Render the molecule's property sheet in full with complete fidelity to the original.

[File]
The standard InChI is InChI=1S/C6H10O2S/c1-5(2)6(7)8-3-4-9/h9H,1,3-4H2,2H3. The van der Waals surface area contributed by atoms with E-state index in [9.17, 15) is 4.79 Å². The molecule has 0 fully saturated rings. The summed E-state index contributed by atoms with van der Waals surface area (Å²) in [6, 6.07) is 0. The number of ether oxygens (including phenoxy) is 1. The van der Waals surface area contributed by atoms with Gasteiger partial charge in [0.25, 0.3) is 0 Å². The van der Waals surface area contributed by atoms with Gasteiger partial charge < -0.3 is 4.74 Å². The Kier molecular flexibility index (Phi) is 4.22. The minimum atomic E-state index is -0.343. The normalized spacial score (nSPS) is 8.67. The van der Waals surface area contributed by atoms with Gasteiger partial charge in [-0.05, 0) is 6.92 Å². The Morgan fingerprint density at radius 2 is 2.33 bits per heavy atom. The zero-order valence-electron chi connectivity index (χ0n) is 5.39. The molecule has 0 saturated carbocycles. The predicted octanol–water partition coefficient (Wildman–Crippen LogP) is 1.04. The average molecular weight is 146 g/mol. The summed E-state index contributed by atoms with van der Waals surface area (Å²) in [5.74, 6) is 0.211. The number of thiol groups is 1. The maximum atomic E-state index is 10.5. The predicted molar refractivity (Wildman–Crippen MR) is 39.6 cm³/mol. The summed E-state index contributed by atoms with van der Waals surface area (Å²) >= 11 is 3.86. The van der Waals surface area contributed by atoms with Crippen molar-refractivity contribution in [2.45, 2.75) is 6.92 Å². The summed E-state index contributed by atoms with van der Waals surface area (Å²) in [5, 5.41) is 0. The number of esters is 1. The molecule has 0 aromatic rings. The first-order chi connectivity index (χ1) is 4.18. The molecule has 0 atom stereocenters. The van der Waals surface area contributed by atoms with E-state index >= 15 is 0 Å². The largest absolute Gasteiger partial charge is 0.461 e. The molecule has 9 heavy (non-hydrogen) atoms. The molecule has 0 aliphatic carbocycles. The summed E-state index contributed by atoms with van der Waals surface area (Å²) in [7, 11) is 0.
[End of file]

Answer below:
The standard InChI is InChI=1S/C6H10O2S/c1-5(2)6(7)8-3-4-9/h9H,1,3-4H2,2H3. The van der Waals surface area contributed by atoms with E-state index in [9.17, 15) is 4.79 Å². The molecule has 0 fully saturated rings. The summed E-state index contributed by atoms with van der Waals surface area (Å²) in [6, 6.07) is 0. The number of ether oxygens (including phenoxy) is 1. The van der Waals surface area contributed by atoms with Gasteiger partial charge in [0.25, 0.3) is 0 Å². The van der Waals surface area contributed by atoms with Gasteiger partial charge < -0.3 is 4.74 Å². The Kier molecular flexibility index (Phi) is 4.22. The minimum atomic E-state index is -0.343. The normalized spacial score (nSPS) is 8.67. The van der Waals surface area contributed by atoms with Gasteiger partial charge in [-0.05, 0) is 6.92 Å². The Morgan fingerprint density at radius 2 is 2.33 bits per heavy atom. The zero-order valence-electron chi connectivity index (χ0n) is 5.39. The molecule has 0 saturated carbocycles. The predicted octanol–water partition coefficient (Wildman–Crippen LogP) is 1.04. The average molecular weight is 146 g/mol. The summed E-state index contributed by atoms with van der Waals surface area (Å²) in [5.74, 6) is 0.211. The number of thiol groups is 1. The maximum atomic E-state index is 10.5. The predicted molar refractivity (Wildman–Crippen MR) is 39.6 cm³/mol. The summed E-state index contributed by atoms with van der Waals surface area (Å²) >= 11 is 3.86. The van der Waals surface area contributed by atoms with Crippen molar-refractivity contribution in [2.45, 2.75) is 6.92 Å². The summed E-state index contributed by atoms with van der Waals surface area (Å²) in [5, 5.41) is 0. The number of esters is 1. The molecule has 0 aromatic rings. The first-order chi connectivity index (χ1) is 4.18. The molecule has 0 atom stereocenters. The van der Waals surface area contributed by atoms with E-state index >= 15 is 0 Å². The largest absolute Gasteiger partial charge is 0.461 e. The molecule has 9 heavy (non-hydrogen) atoms. The molecule has 0 aliphatic carbocycles. The summed E-state index contributed by atoms with van der Waals surface area (Å²) in [7, 11) is 0.